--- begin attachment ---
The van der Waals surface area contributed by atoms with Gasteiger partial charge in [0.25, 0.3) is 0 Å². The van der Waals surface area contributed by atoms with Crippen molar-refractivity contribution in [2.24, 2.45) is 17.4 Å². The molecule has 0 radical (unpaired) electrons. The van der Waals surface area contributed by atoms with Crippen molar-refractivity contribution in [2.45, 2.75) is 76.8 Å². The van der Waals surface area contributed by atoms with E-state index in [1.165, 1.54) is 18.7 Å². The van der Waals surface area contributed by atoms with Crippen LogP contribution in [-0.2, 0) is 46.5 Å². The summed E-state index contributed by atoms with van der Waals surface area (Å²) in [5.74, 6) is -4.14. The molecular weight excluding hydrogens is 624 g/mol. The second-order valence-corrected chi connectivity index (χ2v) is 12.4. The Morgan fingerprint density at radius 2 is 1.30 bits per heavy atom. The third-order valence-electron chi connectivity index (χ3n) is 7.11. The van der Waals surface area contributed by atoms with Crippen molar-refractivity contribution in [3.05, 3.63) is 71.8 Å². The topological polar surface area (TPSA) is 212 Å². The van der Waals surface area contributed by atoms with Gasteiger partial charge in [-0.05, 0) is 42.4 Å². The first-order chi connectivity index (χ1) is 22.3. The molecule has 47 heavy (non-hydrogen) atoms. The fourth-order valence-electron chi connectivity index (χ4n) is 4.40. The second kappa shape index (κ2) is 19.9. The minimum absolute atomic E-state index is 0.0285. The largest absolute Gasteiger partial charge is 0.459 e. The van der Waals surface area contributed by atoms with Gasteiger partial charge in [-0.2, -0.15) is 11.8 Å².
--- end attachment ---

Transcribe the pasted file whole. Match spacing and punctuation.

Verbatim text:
The van der Waals surface area contributed by atoms with Gasteiger partial charge in [0.25, 0.3) is 0 Å². The van der Waals surface area contributed by atoms with Crippen molar-refractivity contribution in [2.24, 2.45) is 17.4 Å². The molecule has 0 radical (unpaired) electrons. The van der Waals surface area contributed by atoms with Crippen molar-refractivity contribution in [2.45, 2.75) is 76.8 Å². The van der Waals surface area contributed by atoms with E-state index in [1.165, 1.54) is 18.7 Å². The van der Waals surface area contributed by atoms with Crippen LogP contribution in [-0.2, 0) is 46.5 Å². The summed E-state index contributed by atoms with van der Waals surface area (Å²) in [5.74, 6) is -4.14. The molecular weight excluding hydrogens is 624 g/mol. The second-order valence-corrected chi connectivity index (χ2v) is 12.4. The Morgan fingerprint density at radius 2 is 1.30 bits per heavy atom. The third-order valence-electron chi connectivity index (χ3n) is 7.11. The van der Waals surface area contributed by atoms with Crippen molar-refractivity contribution in [3.05, 3.63) is 71.8 Å². The topological polar surface area (TPSA) is 212 Å². The van der Waals surface area contributed by atoms with Gasteiger partial charge in [-0.05, 0) is 42.4 Å². The first-order chi connectivity index (χ1) is 22.3. The molecule has 47 heavy (non-hydrogen) atoms. The fourth-order valence-electron chi connectivity index (χ4n) is 4.40. The second kappa shape index (κ2) is 19.9. The minimum absolute atomic E-state index is 0.0285. The largest absolute Gasteiger partial charge is 0.459 e. The van der Waals surface area contributed by atoms with Gasteiger partial charge in [-0.2, -0.15) is 11.8 Å².